Ambushed at a press briefing about how successful the effort against ISIS had really been, Earnest decided to speak in riddles. “What we’ve also seen is –we’ve seen a coalition of 60 nations within the region and around the world which has joined the United States in this fight.”

Army General Martin Dempsey, chairman of the Joint Chiefs of Staff decided to also add to the repository of vast illusions by suggesting that the Iraqi Security Forces were “not driven out of Ramadi. They drove out of Ramadi.” Denialism tends to be the great disease of the interventionist. It colours and stains the history of foreign interventions.

The lure of putting boots on ground grows by the day. New York Republican and former Gov. George Pataki said on Wednesday that the United States should commit to destroying the ISIS centres for recruitment, training and “the area where they are looking to plan to attack us here and then get out.” He did not, however, wish “to see us putting in a million soldiers, spend 10 years, a trillion dollars, trying to create a democracy where one hasn’t existed.”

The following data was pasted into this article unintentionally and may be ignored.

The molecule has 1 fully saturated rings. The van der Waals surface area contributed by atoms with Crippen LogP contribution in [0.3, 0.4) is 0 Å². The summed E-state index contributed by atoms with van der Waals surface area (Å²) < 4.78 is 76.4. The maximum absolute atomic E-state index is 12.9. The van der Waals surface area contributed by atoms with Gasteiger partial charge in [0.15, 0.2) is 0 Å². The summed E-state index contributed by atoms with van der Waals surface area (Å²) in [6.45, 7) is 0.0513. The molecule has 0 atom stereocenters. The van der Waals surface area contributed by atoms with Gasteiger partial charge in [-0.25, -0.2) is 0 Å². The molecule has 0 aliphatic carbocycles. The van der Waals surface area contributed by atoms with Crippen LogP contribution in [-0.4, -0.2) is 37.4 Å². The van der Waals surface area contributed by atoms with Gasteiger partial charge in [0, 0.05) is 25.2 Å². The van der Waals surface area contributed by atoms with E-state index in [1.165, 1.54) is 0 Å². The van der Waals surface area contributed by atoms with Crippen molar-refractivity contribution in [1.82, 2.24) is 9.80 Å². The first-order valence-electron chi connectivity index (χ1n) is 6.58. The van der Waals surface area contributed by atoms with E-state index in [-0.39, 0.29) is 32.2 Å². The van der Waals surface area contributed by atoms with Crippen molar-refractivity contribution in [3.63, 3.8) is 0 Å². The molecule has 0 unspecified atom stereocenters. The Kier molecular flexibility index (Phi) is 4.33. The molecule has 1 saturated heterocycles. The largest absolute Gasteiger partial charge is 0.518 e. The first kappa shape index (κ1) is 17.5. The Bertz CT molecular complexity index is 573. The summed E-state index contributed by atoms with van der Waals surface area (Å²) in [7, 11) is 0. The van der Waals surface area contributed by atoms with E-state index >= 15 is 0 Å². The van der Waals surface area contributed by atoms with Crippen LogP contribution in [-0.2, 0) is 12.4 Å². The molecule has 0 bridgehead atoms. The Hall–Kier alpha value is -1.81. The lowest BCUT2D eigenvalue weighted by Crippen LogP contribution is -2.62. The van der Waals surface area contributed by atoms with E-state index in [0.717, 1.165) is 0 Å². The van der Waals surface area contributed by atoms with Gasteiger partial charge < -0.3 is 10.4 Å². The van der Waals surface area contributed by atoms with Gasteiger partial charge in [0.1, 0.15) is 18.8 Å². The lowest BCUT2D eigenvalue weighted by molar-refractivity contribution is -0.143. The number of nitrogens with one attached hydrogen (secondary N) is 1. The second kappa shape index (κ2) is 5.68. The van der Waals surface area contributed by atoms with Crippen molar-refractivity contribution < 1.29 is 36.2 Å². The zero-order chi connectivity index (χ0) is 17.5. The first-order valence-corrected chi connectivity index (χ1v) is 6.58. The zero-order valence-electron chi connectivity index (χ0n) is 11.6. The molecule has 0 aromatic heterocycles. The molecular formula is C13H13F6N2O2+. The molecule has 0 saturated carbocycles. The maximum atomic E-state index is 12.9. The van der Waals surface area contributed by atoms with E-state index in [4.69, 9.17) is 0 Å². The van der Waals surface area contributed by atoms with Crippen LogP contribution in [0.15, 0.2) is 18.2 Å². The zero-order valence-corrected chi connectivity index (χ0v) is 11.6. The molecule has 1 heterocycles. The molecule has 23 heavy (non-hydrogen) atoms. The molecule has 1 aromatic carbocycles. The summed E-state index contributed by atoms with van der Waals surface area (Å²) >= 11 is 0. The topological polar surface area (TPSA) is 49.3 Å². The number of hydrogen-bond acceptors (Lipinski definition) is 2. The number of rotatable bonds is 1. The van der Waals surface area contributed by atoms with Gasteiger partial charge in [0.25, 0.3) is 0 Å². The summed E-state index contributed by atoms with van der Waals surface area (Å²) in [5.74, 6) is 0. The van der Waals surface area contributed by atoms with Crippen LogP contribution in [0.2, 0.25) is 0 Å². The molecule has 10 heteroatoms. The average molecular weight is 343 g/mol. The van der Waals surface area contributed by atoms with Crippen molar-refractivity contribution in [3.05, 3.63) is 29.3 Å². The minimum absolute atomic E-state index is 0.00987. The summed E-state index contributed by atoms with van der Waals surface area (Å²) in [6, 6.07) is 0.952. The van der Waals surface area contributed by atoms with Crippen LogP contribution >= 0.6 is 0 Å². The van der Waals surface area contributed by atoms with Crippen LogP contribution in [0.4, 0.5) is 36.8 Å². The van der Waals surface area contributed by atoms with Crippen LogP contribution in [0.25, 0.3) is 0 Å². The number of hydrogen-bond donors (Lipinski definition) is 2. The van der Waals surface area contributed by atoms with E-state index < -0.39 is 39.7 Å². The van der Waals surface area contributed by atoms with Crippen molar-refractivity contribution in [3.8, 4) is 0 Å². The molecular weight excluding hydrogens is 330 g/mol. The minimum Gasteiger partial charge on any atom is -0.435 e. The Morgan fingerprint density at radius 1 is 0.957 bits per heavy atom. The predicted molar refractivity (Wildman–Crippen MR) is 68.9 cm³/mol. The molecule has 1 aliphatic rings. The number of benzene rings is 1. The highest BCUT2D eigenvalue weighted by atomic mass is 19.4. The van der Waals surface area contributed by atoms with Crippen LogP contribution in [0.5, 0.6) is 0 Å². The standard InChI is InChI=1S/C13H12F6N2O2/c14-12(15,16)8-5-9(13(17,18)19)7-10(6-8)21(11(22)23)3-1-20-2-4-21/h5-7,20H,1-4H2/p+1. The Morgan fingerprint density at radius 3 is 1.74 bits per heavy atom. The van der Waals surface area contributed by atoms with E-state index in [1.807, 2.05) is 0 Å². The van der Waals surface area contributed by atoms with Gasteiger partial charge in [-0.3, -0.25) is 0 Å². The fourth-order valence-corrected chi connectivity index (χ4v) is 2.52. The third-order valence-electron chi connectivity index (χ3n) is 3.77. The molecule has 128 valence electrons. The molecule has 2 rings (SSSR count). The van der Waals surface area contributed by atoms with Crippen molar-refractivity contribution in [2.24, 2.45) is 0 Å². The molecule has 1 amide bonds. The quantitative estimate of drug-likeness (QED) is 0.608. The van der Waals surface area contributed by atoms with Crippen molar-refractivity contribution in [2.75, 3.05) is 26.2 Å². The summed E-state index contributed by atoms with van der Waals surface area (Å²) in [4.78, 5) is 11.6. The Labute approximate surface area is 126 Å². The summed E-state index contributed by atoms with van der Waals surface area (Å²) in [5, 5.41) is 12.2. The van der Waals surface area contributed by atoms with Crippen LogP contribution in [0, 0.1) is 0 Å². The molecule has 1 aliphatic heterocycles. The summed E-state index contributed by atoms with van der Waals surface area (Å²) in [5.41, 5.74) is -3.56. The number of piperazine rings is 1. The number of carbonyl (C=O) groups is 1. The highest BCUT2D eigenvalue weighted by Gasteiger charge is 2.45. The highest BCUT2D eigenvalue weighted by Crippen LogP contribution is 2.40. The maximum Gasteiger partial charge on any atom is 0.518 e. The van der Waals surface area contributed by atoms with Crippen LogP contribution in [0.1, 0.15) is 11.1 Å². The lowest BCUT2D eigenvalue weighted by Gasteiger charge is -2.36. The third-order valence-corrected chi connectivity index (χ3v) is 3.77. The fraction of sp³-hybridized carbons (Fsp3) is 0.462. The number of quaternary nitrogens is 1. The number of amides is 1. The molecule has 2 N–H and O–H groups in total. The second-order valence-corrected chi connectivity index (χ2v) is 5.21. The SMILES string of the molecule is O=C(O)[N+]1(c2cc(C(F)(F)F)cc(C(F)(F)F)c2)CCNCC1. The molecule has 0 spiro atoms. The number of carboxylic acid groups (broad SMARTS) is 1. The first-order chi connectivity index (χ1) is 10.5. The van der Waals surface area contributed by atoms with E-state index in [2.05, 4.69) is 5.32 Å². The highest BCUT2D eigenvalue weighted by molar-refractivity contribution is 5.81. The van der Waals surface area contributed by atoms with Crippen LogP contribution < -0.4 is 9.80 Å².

Similar opinions have been voiced by former Sen. Rick Santorum and Sen. Lindsey Graham. Send in troops, only 10,000 or so, do some fighting and mending, and leave. So simple, till the old trap of Middle Eastern politics ensnares the supposedly more powerful state.

As the conflict continues, other power plays are being made, with the use of Popular Mobilization Units persisting, and in many instances openly backed, by Tehran. Washington insists that Iraqi control over such units must be maintained, but the views from US personnel are becoming less relevant by the day.

All sides in this conflict have mobilised their accountants of history, drawing up ledgers that are going to look rather different a generation from now. For the moment, ISIS is sitting prettily – at least more so than the US-led mission against it would suggest.